The Daily Mail

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The Daily Mail

The Daily Mail is a tabloid newspaper owned by Associated Newspapers Ltd. It is the second most popular newspaper in the United Kingdom after The Sun. The current editor is Paul Dacre who has been in post since 1992.

PR Content

Reliance on PR Material and News Agencies

According to research conducted by Professor Justin Lewis at Cardiff University up to 65% of news stories published by the mail are wholly derived from PR activity, News Agencies or replicated from other media sources. Lewis' research found that that "The Mail and the Daily Telegraph appear to replicate a significantly higher percentage of agency/PR material than the Guardian, which, according to these data, is the most independent of the newspapers. While just over half the stories in the Guardian come wholly or mainly from pre-packaged sources, this compares with around two-thirds of the stories on other newspapers. By the same measure, the Guardian is also more likely to use a mix of information or to get information from other sources". Lewis' study concludes, "What is clear from this study is that the quality and independence of the British news media has been significantly affected by its increasing reliance on public relations and news agency material; and for the worse!" [1].

An all mediascotland snapshot review of advertising in newspapers in Scotland found that one fifth of The Daily Mail was taken up by advertising space in January 2009 [2]


Throughout its history The Daily Mail has faced allegations of racism and predjudice. Current editor Paul Dacre admits this but claims that the newspapers support for the murdered black teenager Stephen Lawrence represented an editorial shift away from racism. He said “The old Daily Mail, I’d be the first to admit, was slightly racist, But we are not now and Stephen Lawrence was the turning point on that” [3]

The Daily Mail has regularly been accused of having a vendetta against immigrants and asylum seekers. Giving evidence to joint committee on human rights at the houses of parliament Alan Travis, the home affairs editor of the Guardian, accused The Daily Mail of producing "manifestly false" stories about asylum seekers. He also accused newspapers of stirring up tensions with repeated front page stories about immigration. "In this situation, newspapers must fuel that particular prejudice and fuel that political extremism," he told the committee. Mr Travis presented evidence from a Mori poll that showed that Daily Express readers had an exaggerated belief in the number of immigrants in Britain. Daily Express readers believed that 21% of the population were immigrants, Daily Mail readers thought that 19% of the population were immigrants and Guardian readers thought that 11% of the population were immigrants. In reality 7% of the population were immigrants. [4]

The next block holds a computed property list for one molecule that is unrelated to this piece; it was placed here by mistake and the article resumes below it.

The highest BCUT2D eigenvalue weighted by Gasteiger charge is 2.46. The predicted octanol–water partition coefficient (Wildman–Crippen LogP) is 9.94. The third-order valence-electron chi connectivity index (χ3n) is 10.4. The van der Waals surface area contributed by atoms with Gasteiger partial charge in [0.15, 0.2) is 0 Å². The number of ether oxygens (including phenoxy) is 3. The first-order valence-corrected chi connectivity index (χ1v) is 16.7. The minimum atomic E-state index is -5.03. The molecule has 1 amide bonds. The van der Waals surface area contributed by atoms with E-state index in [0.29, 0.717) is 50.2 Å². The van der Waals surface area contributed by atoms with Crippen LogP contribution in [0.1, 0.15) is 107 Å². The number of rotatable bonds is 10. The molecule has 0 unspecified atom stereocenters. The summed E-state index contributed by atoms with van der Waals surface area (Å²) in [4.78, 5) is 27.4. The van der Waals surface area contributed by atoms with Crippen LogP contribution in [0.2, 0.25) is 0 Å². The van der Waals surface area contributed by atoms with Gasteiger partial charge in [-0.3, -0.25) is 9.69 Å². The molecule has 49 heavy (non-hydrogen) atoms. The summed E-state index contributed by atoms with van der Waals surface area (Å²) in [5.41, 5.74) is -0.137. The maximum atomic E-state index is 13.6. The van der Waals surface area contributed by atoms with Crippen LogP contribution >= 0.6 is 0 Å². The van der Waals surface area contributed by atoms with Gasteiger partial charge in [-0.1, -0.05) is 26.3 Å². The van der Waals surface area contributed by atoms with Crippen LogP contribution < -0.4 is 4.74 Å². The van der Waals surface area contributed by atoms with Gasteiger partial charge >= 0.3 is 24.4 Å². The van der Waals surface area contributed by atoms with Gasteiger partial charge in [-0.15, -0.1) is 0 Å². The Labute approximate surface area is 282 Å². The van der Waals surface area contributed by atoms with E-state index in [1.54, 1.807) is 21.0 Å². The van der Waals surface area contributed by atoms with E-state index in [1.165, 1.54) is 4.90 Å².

Peter Allen | Charlie Bain | Alex Brummer | Rebecca Camber | Nick Craven | Rebecca English | Charlotte Gill | Sam Greenhill | Christian Gysin | Beth Hale | Roy Hattersley | Liz Jones | Richard Kay | Des Kelly| Tom Kelly | Olinka Koster | Ann Leslie | Richard Littlejohn | Edward Lucas


James Mills | Bill Mouland | Dan Newling | Amanda Platell | Graham Poll | Melanie Phillips | Gordon Rayner | Gwyneth Rees | Tom Utley | Michael Seamark | Neil Sears | Paul Sheehan | Chris Tookey | Keith Waterhouse | David Williams | Michael Winner | Stephen Wright | Tahira Yaqoob

ABC and Readership Figures

The Daily Mail has an average daily net circulation of 2,139,178 according to the latest figures from ABC, these figures cover the period from the end of November 2008 to the end of December 2008. [5]

According to The National Readership Survey 65% of Daily Mail readers belong to socio-economic group ABC1, with the other 35% belonging to socio-economic group C2DE. 52% of Mail readers are over 44 and 48% are aged between 15-44. The male-female divide amongst Mail readers is 47% male and 53% female. This data was captured over one year from October 2007 to September 2008. [6]


  1. Justin Lewis, A Compromised Fourth Estate? UK news journalism, public relations and news sources, Journalism Studies, Volume 9, Issue 1 February 2008
  2. Fifth of Daily Mail taken up by ads, Accessed 23-January-2009.
  3. Bill Hagerty, Paul Dacre: the zeal thing, British Journalism Review, Vol. 13, No. 3, 2002, pages 11-22. Accessed 22-January-2009.
  4. Stephen Brook, Mail and Express deny asylum bias, The Guardian, 23-January-2007, Accessed 23-January-2009.
  5. Audit Bureau of Circulation, ABC Figures for The Daily Mail Nov-Dec 2008 Accessed 19-January-2009
  6. National Readership Survey Figures, NRS Figures October 2008-September 2009, Accessed 19-January-2009